With a name like Savage Messiah these guys couldn’t be anything other than a kick ass metal band. The long hair, beards and endless flood of spine crunching riffs merely confirm your suspicions. Savage Messiah exist to give you the loudest, fastest, hardest, most whiskey drenched metal experience of your life. Nothing more. Nothing less.
2017’s Hands Of Fate was undoubtedly one of the best metal releases that year. So, expectations from fans and music critics alike were high with the announcement of a new record. Through that album the band had begun to really develop and diversify their sound, and the results were staggering. One of the worst things a band can do is stagnate, but probably the second worst thing they can do is alienate their fanbase. It’s a fine line. But it’s a boundary that the London based quartet are determined to push.
Demons might be many things, but it certainly isn’t dull. The band pull on every influence and every inspiration going to crunch out what amounts to a heavy metal pick n mix of a record. Variety is the spice of life after all, right?
Opening salvo ‘Virtue Signal’ is nothing short of erm… savage. One of the strengths of this album is the band’s willingness to stretch themselves stylistically. But here they take the approach that if isn’t broke then don’t fix it. There is no introduction as a cascade of classic Thrash metal riffs and hammering double time drums beat you to within an inch of your life. A soaring chorus and towering guitar solo follow in stunning style, and the tone has been well and truly set. The band made their name with tracks like this and it’s an ability that they clearly haven’t let fade.
'What Dreams May Come and Parachute' on the other hand see the band branching out into more mainstream territory. However, it doesn’t feel like the cash grab it might appear to be on the surface. Yes, the sound of these tracks is unquestionably more commercial, but they still have their heavy moments, and more importantly still sound like Savage Messiah. Then on tracks like 'Under No Illusions' and 'The Lights Are Going Out' the band lean into what you’d call classic metal.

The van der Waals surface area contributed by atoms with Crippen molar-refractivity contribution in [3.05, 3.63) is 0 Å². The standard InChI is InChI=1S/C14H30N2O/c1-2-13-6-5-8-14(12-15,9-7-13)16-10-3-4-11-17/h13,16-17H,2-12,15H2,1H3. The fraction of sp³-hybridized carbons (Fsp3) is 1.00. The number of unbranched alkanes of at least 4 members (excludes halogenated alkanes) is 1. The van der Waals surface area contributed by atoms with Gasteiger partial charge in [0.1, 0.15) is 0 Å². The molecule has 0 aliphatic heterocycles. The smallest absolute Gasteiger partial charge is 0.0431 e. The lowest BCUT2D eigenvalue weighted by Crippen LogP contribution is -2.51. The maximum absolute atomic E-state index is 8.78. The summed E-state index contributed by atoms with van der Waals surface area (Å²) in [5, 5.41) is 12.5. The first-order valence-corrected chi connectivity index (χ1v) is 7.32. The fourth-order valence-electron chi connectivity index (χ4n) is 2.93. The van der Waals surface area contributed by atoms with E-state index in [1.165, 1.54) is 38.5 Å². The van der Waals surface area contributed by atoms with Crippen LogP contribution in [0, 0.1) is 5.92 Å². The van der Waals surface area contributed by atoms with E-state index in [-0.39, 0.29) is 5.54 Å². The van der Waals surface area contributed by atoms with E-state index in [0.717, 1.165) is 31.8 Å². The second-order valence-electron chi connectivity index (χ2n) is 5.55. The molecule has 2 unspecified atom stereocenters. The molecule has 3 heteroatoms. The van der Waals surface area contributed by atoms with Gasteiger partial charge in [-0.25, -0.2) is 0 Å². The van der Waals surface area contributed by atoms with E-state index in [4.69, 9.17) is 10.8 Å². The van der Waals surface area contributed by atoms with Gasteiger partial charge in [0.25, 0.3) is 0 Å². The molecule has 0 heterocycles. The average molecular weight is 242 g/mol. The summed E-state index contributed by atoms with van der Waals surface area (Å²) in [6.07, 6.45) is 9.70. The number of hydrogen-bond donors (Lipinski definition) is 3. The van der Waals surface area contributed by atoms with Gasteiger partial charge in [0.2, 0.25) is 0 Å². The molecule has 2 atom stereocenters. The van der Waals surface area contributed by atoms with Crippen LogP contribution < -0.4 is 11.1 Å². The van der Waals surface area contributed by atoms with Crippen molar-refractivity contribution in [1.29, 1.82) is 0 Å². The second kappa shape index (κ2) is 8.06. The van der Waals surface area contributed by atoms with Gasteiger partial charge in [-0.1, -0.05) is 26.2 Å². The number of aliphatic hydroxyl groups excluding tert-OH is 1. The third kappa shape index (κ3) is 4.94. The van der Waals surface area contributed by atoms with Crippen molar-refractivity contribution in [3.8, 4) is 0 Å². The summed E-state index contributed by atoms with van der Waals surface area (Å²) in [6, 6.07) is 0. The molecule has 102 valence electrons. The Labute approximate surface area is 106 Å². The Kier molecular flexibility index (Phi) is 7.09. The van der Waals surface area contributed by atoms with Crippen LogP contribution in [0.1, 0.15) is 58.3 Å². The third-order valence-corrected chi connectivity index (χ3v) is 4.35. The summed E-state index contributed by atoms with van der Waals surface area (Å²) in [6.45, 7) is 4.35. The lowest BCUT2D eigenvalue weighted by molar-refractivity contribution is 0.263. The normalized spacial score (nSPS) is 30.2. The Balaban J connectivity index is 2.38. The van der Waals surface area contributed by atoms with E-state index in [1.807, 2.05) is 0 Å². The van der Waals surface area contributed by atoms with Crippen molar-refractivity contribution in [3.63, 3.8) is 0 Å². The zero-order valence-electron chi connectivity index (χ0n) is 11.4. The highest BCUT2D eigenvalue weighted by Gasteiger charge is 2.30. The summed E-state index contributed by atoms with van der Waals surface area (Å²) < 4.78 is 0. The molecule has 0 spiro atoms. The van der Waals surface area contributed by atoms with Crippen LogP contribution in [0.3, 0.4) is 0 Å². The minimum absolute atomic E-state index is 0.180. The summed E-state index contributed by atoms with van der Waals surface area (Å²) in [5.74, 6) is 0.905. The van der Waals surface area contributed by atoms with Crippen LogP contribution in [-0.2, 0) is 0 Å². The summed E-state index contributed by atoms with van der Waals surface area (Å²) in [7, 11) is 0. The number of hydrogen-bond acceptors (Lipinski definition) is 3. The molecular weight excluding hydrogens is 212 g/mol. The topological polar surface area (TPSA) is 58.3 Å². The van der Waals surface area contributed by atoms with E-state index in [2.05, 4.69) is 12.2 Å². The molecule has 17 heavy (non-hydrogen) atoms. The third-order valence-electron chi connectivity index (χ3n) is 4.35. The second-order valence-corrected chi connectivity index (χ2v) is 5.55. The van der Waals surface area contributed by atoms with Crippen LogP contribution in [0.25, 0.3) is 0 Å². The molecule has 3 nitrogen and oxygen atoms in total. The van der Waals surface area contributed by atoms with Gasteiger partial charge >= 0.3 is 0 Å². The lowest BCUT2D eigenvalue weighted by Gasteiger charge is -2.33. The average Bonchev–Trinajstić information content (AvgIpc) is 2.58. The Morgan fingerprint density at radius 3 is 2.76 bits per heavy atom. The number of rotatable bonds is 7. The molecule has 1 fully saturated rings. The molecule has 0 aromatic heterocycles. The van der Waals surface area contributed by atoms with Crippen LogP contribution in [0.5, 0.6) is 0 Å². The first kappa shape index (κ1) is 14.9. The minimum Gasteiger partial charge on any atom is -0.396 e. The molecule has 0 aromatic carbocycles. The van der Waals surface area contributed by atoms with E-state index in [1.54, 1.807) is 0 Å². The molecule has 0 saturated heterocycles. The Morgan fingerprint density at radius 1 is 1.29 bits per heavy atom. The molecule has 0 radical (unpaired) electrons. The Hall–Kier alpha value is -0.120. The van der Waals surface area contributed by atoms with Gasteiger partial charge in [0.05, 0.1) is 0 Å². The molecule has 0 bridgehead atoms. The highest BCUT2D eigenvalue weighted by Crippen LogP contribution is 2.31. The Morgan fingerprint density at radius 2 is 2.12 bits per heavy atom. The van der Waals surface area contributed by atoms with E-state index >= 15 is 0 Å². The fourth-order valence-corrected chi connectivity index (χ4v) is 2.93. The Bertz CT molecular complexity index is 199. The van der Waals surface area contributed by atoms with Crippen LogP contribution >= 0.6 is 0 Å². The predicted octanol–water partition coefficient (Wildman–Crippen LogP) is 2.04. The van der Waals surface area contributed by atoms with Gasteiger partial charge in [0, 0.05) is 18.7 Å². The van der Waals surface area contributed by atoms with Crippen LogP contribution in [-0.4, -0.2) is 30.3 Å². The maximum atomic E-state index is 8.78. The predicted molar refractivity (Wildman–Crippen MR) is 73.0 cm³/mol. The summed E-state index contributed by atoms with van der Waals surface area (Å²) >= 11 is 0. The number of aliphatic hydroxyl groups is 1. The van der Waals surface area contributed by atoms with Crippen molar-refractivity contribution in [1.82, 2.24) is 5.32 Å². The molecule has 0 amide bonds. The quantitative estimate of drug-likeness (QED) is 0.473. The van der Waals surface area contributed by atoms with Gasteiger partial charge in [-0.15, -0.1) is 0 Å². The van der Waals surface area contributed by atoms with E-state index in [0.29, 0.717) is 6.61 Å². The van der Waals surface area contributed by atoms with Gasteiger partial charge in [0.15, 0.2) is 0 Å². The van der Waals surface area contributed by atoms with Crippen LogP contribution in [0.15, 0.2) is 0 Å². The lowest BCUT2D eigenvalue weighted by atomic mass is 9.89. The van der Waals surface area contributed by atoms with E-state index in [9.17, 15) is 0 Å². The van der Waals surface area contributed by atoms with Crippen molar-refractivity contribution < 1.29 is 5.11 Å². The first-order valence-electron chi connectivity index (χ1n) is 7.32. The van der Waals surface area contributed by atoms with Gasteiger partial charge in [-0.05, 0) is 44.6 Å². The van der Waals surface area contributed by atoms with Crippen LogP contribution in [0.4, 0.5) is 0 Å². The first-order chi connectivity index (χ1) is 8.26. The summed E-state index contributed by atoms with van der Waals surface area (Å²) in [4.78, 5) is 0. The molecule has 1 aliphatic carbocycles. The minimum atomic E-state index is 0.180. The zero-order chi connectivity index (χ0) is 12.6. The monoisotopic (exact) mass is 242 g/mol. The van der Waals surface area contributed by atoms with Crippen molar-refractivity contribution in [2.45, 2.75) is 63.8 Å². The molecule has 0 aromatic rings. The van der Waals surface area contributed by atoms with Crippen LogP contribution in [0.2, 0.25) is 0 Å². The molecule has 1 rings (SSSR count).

One of the things that really helps Demons stand out is its short length. The effect of this is the whole thing feels conscience and compact. Each song deserves its place on merit and brings something to the table. From the System Of A Down tinged riff that opens ‘Down And Out’ to the anthemic chorus which carries ‘Until The Shadows Fall’ to the sheer Thrash metal brutality of ‘The Bitter Truth’ and ‘Rise Then Fall.’ Every track is a meaningful and necessary piece to the jigsaw.
There are highlights a plenty but the force of nature that is ‘The Bitter Truth’ might just steal the show. This is the band at the top of their game, and all of their strengths come to the fore. The vocals are flawless, the drums concussive and the guitar solo is nigh on untouchable. The only cautionary point of note is that Demons needs a little time to work its way into your system. Maybe the highs aren’t as high as previous albums but the whole project is more consistent and more varied. ‘Parachute’ and ‘The Bitter Truth’ are stylistically miles apart but they are both seriously impressive.
Demons is undoubtedly a step forward for the band. Yes, it’s more melodic, and in a couple of places a little more commercial, but that only serves to make it a more complete record. Not only will the band throw you around and give you the night of your life, they’re now also equipped to give you a cuddle afterwards. And let’s face it, everyone loves a cuddle.